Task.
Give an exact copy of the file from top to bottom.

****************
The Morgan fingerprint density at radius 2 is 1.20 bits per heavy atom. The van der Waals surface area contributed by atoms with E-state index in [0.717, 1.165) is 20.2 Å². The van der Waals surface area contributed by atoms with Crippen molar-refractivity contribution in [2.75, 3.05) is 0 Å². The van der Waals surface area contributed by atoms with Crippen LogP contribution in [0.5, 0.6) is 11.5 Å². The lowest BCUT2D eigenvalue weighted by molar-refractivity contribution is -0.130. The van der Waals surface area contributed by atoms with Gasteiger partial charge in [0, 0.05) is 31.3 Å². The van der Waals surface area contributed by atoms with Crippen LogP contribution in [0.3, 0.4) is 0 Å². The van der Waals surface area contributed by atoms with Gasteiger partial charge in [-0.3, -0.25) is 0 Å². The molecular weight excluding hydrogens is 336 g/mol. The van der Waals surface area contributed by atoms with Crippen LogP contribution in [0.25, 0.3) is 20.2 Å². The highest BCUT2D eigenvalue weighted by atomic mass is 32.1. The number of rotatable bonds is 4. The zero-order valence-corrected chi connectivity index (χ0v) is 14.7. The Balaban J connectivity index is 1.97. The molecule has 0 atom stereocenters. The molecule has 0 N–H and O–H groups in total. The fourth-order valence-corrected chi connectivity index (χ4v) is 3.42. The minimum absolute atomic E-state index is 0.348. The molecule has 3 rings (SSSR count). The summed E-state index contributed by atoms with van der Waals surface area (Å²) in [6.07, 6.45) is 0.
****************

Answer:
The Morgan fingerprint density at radius 2 is 1.20 bits per heavy atom. The van der Waals surface area contributed by atoms with E-state index in [0.717, 1.165) is 20.2 Å². The van der Waals surface area contributed by atoms with Crippen molar-refractivity contribution in [2.75, 3.05) is 0 Å². The van der Waals surface area contributed by atoms with Crippen LogP contribution in [0.5, 0.6) is 11.5 Å². The lowest BCUT2D eigenvalue weighted by molar-refractivity contribution is -0.130. The van der Waals surface area contributed by atoms with Gasteiger partial charge in [0, 0.05) is 31.3 Å². The van der Waals surface area contributed by atoms with Crippen LogP contribution in [0.3, 0.4) is 0 Å². The van der Waals surface area contributed by atoms with Gasteiger partial charge in [-0.3, -0.25) is 0 Å². The molecular weight excluding hydrogens is 336 g/mol. The van der Waals surface area contributed by atoms with Crippen LogP contribution in [0.25, 0.3) is 20.2 Å². The highest BCUT2D eigenvalue weighted by atomic mass is 32.1. The number of rotatable bonds is 4. The zero-order valence-corrected chi connectivity index (χ0v) is 14.7. The Balaban J connectivity index is 1.97. The molecule has 0 atom stereocenters. The molecule has 0 N–H and O–H groups in total. The fourth-order valence-corrected chi connectivity index (χ4v) is 3.42. The minimum absolute atomic E-state index is 0.348. The molecule has 3 rings (SSSR count). The summed E-state index contributed by atoms with van der Waals surface area (Å²) in [6.07, 6.45) is 0.